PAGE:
Vox Political: Letter from Jewish Members and Supporters of Momentum Attacking Smears against Jackie Walker

Yesterday I put up a piece commenting on a post from Mike over at Vox Political, which reported that Greater Manchester Black and Minority Ethnic Caucus had released a statement supporting Jackie Walker and condemning her dismissal by the steering committee from the post of Vice-Chair of Momentum. I am pleased to say that Mike has put up another piece today, reporting that another group of Mrs Walker’s supporters have also publicly shown their backing for her. A group of Jewish supporters and members of Momentum have had a letter published in the Groaniad, refuting the latest allegations of anti-Semitism against her.

This makes it clear that they believe Mrs Walker was right to reject the definition of anti-Semitism used by the organisers of the Holocaust Memorial Day training event. Despite their assertion that this is the standard definition of anti-Semitism, it is no such thing, as it was scrapped by the EU’s Fundamental Rights Agency because it also considered criticism of Israel to be anti-Semitic.

The letter also queries why her own question why the genocides of other peoples can’t also be included in Holocaust Memorial Day is also anti-Semitic. They state that it has always been a principle of the Zionists that the Holocaust was unique to the Jews, and quote the professor of Holocaust Studies at Hebrew University, Jerusalem, Yehuda Bauer, that the Nazis intended to exterminate only the Jews.

The letter concludes

Jackie’s arguments were made in good faith. They may be right or they may be wrong. What they are not is antisemitic. The decision of Momentum’s steering committee and its chair Jon Lansman to remove Jackie Walker as vice-chair is a betrayal of the trust of thousands of Momentum members. Momentum’s grassroots members overwhelmingly support Jackie.

The letter is signed by a mixture of academics and ordinary people. They include two professors and several doctors. Looking down the names I recognised some as people, who have commented on Mike’s blog giving him their support after he attacked the anti-Semitism smears aimed at Jeremy Corbyn’s supporters.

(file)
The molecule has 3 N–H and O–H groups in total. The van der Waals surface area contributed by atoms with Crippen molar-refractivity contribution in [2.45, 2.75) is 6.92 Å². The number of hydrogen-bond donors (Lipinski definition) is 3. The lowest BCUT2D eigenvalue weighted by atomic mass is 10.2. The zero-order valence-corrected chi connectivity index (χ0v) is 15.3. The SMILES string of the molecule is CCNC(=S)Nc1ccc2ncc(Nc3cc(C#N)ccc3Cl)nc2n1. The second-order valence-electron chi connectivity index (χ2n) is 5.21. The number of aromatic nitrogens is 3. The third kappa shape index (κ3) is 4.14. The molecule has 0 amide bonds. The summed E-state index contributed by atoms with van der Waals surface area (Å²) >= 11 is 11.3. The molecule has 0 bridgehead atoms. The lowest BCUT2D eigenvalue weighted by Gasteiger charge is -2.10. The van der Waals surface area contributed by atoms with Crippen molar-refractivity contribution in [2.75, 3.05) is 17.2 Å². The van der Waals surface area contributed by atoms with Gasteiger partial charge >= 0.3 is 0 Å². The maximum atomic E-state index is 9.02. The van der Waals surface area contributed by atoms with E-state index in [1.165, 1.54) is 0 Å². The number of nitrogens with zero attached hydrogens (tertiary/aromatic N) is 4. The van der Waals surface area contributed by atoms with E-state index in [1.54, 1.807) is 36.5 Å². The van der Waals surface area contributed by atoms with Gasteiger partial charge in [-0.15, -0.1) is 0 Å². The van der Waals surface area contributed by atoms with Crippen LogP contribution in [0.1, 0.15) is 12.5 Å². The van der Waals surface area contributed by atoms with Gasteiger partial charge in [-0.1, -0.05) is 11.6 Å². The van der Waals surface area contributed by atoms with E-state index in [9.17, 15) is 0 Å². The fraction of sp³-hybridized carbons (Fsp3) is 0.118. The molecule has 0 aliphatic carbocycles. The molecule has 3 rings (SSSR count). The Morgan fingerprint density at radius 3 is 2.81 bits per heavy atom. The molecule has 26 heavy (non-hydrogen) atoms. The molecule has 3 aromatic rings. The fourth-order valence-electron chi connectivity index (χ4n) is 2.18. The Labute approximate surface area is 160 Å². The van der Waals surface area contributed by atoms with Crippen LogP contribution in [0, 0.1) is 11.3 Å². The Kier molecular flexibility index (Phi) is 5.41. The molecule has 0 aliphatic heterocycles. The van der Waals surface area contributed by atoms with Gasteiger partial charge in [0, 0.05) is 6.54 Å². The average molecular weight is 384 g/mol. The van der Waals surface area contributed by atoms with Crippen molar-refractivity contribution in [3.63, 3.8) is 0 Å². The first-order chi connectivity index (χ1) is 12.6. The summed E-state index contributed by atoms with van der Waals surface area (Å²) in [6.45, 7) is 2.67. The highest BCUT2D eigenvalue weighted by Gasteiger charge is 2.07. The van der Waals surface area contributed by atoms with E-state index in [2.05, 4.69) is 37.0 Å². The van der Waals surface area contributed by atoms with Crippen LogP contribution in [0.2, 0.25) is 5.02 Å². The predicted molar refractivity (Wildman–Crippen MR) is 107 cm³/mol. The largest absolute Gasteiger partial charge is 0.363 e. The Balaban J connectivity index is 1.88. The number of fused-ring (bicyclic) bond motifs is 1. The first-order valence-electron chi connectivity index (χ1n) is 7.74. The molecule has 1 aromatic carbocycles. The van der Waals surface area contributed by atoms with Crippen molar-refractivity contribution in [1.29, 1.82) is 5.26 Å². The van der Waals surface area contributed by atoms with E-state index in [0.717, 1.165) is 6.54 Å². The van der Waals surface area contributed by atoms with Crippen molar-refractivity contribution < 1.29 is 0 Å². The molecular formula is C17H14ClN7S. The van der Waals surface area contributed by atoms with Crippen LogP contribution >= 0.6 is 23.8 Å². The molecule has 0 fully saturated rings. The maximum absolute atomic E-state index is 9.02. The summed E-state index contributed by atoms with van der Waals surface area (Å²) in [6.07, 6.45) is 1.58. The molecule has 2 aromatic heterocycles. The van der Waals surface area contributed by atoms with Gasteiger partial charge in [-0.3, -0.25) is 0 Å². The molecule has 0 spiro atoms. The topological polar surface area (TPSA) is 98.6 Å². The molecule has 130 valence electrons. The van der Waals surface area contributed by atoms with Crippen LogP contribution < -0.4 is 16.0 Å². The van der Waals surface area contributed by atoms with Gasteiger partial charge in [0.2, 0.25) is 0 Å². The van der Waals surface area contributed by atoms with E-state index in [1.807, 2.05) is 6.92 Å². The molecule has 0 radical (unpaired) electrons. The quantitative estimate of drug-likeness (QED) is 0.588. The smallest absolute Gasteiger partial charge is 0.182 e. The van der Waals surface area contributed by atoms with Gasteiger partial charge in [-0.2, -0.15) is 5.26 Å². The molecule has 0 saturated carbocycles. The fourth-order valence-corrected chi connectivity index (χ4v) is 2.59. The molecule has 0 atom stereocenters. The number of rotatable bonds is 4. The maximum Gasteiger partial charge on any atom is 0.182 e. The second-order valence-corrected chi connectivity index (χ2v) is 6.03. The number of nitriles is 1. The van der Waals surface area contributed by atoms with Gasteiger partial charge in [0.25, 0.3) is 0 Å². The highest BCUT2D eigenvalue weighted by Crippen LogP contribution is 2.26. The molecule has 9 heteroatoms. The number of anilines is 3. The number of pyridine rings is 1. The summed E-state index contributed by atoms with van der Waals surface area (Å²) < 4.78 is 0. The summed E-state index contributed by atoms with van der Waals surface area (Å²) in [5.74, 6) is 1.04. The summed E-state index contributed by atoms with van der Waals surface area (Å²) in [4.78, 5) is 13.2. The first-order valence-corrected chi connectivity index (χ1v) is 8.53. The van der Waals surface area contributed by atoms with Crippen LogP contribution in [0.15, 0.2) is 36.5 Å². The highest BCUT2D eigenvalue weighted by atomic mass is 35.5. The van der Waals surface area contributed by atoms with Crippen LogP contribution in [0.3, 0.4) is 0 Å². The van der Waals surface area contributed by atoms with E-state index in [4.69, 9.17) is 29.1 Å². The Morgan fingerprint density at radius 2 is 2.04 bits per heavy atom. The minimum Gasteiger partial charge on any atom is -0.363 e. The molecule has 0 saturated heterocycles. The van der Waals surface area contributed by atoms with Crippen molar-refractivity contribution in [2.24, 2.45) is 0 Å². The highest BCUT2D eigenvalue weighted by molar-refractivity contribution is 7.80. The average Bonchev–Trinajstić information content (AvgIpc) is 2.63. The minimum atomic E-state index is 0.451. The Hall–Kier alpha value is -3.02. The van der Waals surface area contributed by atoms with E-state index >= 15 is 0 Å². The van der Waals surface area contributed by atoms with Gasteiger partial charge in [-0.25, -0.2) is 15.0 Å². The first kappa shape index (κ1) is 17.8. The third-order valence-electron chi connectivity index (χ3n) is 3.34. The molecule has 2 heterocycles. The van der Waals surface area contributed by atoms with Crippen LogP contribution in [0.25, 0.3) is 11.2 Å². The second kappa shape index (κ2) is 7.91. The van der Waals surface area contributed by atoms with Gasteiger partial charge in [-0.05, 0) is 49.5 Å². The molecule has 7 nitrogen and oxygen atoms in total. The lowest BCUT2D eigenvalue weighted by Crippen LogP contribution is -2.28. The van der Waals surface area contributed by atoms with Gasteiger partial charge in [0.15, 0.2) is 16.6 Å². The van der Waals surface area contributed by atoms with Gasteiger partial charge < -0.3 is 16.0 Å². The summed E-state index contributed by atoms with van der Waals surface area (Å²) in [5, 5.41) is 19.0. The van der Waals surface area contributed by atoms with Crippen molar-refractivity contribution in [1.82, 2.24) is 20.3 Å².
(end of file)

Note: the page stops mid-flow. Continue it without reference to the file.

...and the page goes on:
Mike notes in his comments on the letter that David Schneider, whose definition of anti-Semitism he used to dismiss the accusation against Mrs Walker, has stated that individually her statement aren’t anti-Semitic. However, he feels they are taken collectively. Mike remarks that while Mr Schneider deserves credit for his hilariously funny Twitter account, he is only one voice and there are many others, who disagree. Like the signatories of this letter.

See: http://voxpoliticalonline.com/2016/10/05/jackie-walker-ruling-betrays-momentum-members-letters-the-guardian/

Proper Discussion of Jews and the Slave Trade Not Anti-Semitic

Mike’s right. Both the signatories of the letter, and Jackie Walker herself, have an excellent knowledge of the Holocaust and Jewish history, including their participation in the slave trade as one of the European slaving empires’ many junior partners. She has been accused of taking her remarks on Jewish responsibility for the slave trade from Louis Farrakhan, who has been justly attacked for anti-Semitism. Mike has commented that he’s seen no proof she has, and frankly, neither have I. Yesterday Mike put up a piece about Mrs Walker’s own defence and explanation of her remarks on Jewish participation in the slave trade. Mrs Walker cited both respected sources on the slave trade and the history of imperialism. She also made it plain that she when she talked about the participation of some Jews in the slave trade, she was speaking herself as a Jew. This is very far from the attitude of the genuine anti-Semites, Louis Farrakhan and White Nazis, who make Jews solely responsible for the slave trade.

Hugh Thomas also mentions two Jewish slavers in his classic The Slave Trade, which examines the transatlantic slave trade from its origins in the late 15th century to its end in the late 19th. He also notes, contra the genuine anti-Semites, that they were the only two in Anglophone North America. My point here is that Mrs Walker has not said anything that other historians of the slave trade have not also said, as is evident from her own statement. And they, like her, are also not afraid of discussing the subject, because the real historical fact is that while some Jews participated in the slave trade, they were not the only or even the main participants. Thus, the genuine historians aren’t afraid to discuss the role some Jews played in the slave trade, as history itself shows the falsity of the claims made by the anti-Semites.

Slave Trade Increasingly Acknowledged in Official History of Other Communities

Over the past couple of decades, there has been a movement to make those peoples and communities that were involved in the slave trade be more open about their involvement, commemorate its victims, and memorialise it as part of their official, public history. Liverpool has a gallery on the slave trade in its Museum. So too has Bristol in the M Shed museum on the city’s harbourside. And back in the 1990s the City Museum and Art Gallery hosted an exhibition, A Respectable Trade, which narrated the history of the City’s involvement in the slave trade. This was staged at the same time as a TV drama of the same and on the same subject, adapted from a book by Philippa Gregory, was also being screened on the Beeb on Sunday evenings. Bristol and Liverpool were two of the three major cities that profited from the trade, the third being London. I’ve also spoken to artists researching the slave trade, who told me that they were also given generous assistance by the museums of many of the smaller towns, which were only in the trade for a few years or so before being forced out by the major profiteers.